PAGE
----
Haddock v. Waters, 19 N.C. App. 81 (1973)

July 25, 1973 · North Carolina Court of Appeals · No. 733SC429
19 N.C. App. 81


No. 733SC429

(Filed 25 July 1973)

Judgments § 8 — judgment based on tender by defendant — valid as consent judgment

Where defendant’s counsel tendered judgment on behalf of male defendant in open court with all parties to the action present, the court and the attorneys of both parties discussed the feasibility of the tender, the court stated that its judgment would be based on the tender and directed that such judgment be prepared, and the judgment was prepared and entered, the judgment based on the tender was valid as a consent judgment absent a showing that defendant’s attorney of record at the trial was without authority to make the tender.

*82Appeal by defendants from Tillery, Judge, 29 January 1978 Session of Craven Superior Court.

Plaintiffs brought this suit to have a deed adjudged invalid and to recover damages for the alleged wrongful appropriation of proceeds frpm timber cut and removed from the land in question.

In a complaint filed 15 March 1972, plaintiffs alleged in pertinent part: For many years prior to October 1949, one Hollie S. Waters (Miss Waters) owned the 75-acre tract of land in question. On 17 October 1947 defendants, knowing that Miss Waters was mentally and physically ill and incapable of signing her name to an instrument, forged or caused her signature to be affixed to a paper writing purporting to be a deed to defendants for the land in question. Miss Waters.died intestate in October 1949 and defendants recorded their purported deed on 17 December 1970. Plaintiffs and others as heirs-at-law of Miss Waters own the land as tenants in common, Defendants have gone on the land, wrongfully cut timber, and appropriated the proceeds to their own use.

Defendants filed answer denying all material allegations of the complaint; they also pleaded a counterclaim alleging that plaintiffs had wrongfully interfered with defendants’ right to sell the property in question and asked for actual and punitive damages.

During the course of the trial, heard before the judge without a jury, defendants’ attorney announced that defendant Herman Waters “would tender to the plaintiffs a judgment directing the signing, sealing and delivery of a deed to the two named plaintiffs — a quit-claim deed to the two named plaintiffs, for a l/24th undivided interest each, or a l/12th undivided interest together, in the land described in the complaint.”

Thereafter, in open court, following discussion between the judge and attorneys with respect to the heirs-at-law of Miss Waters, the judge announced that judgment based upon the tender would be entered and directed that judgment embracing the tender be prepared. The following judgment was prepared and entered:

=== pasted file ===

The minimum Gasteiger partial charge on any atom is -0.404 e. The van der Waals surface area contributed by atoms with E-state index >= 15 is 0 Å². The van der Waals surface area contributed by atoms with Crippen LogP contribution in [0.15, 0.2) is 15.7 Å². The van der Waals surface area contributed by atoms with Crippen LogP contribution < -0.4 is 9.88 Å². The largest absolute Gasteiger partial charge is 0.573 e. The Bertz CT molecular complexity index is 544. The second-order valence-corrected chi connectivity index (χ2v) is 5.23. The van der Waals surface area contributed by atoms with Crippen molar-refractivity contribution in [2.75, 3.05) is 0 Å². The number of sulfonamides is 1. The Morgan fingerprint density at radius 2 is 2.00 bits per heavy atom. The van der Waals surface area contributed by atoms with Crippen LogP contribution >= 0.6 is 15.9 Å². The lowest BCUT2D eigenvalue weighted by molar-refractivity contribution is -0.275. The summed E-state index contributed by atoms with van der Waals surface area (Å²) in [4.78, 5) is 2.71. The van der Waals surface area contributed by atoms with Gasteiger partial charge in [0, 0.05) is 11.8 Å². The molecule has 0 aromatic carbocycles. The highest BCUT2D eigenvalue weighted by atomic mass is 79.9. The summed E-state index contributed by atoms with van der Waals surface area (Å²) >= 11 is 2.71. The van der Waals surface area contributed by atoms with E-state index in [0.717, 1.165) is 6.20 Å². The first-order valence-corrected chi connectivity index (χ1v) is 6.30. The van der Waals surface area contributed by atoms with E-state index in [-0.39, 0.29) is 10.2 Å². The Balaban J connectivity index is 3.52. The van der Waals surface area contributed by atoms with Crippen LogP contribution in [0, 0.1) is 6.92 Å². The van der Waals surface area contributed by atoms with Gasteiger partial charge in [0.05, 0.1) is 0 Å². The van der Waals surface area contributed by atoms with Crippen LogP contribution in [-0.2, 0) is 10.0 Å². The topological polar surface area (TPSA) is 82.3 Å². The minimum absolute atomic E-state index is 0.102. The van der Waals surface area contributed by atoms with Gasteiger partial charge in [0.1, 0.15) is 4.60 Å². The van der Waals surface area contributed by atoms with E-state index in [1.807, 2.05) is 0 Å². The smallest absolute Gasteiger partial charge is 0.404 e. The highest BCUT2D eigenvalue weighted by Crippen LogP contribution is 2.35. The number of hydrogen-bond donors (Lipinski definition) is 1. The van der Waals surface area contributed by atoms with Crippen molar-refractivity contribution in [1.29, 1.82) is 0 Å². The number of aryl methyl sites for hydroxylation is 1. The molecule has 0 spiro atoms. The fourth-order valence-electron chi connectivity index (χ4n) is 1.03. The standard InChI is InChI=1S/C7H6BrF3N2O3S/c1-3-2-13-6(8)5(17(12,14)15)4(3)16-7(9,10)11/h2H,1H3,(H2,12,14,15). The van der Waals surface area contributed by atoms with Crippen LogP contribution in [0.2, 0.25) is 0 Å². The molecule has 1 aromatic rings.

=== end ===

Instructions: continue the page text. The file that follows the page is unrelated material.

“This cause coming on to be heard before the Honorable Bradford Tillery, Judge Presiding at the January 29, 1973 Term of Superior Court of Craven County, and all *83parties being present in Court and being represented by counsel, and the Court finding as a fact that the plaintiff and the defendant are properly before the Court and that the Court has jurisdiction and after hearing the matters and things presented by the plaintiff and defendant it is the judgment of the Court that the defendant, Herman Waters, prepare, execute and deliver to the plaintiffs, and each of them, a quitclaim deed conveying the property which is the subject of this action to the extent of a one-twenty-fourth (1/24) undivided interest to each of them and that the unpaid costs be taxed to the defendant.”

Following the entry of the judgment, defendants employed other counsel and appealed.

David S. Henderson and Benjamin H. Baxter, Jr., for plaintiff appellees.

LeRoy Scott and Sam O. Worthington for defendant apel-lants.

BRITT, Judge.

In their sole assignment of error, defendants contend the judgment appealed from is invalid for the reason that the court did not make findings of fact as required by G.S. 1A-1, Rule 52. Plaintiffs contend that the judgment was based upon the consent of the parties, therefore, Rule 52 is not applicable.

The record discloses that defense counsel’s tender of judgment on behalf of the male defendant was made in open court with all parties to the action present. After discussing the feasibility of the tender with the attorneys representing plaintiffs and defendants, the court stated that its judgment would be based on the tender.

While better practice dictates that parties and their attorneys sign a consent judgment, signatures of parties or their attorneys are not necessary if consent is made to appear. Stanley v. Cox, 253 N.C. 620, 117 S.E. 2d 826 (1961). In Gardiner v. May, 172 N.C. 192, 196, 89 S.E. 955 (1916), the court said: “A judgment entered of record, whether in invitum or by consent, is presumed to be regular, and an attorney who consented to it is presumed to have acted in good faith and to have had the necessary authority from his client and not to have betrayed his confidence or to have sacrificed his right.” The authority of *84a party’s attorney is presumed when he professes to represent the party and the fact that the attorney of record fails to sign the judgment does not affect its validity. In re Johnson, 9 N.C. App. 102, 176 S.E. 2d 31 (1970), aff’d, 277 N.C. 688, 178 S.E. 2d 470 (1971). 5 Strong’s N. C. Index 2d, Judgments, § 8, p. 20. Nevertheless, a party may rebut the presumption by showing want of authority. In re Johnson, supra.

Absent a showing that defendants’ attorney of record at the trial was without authority to make the tender of judgment, we hold that the judgment based on the tender is valid as a consent judgment. However, we point out that the tender was made solely on behalf of the male defendant and the judgment applies only to him. The judgment in no way binds the feme defendant.

For the reasons stated, the judgment is


Judges Morris and Parker concur.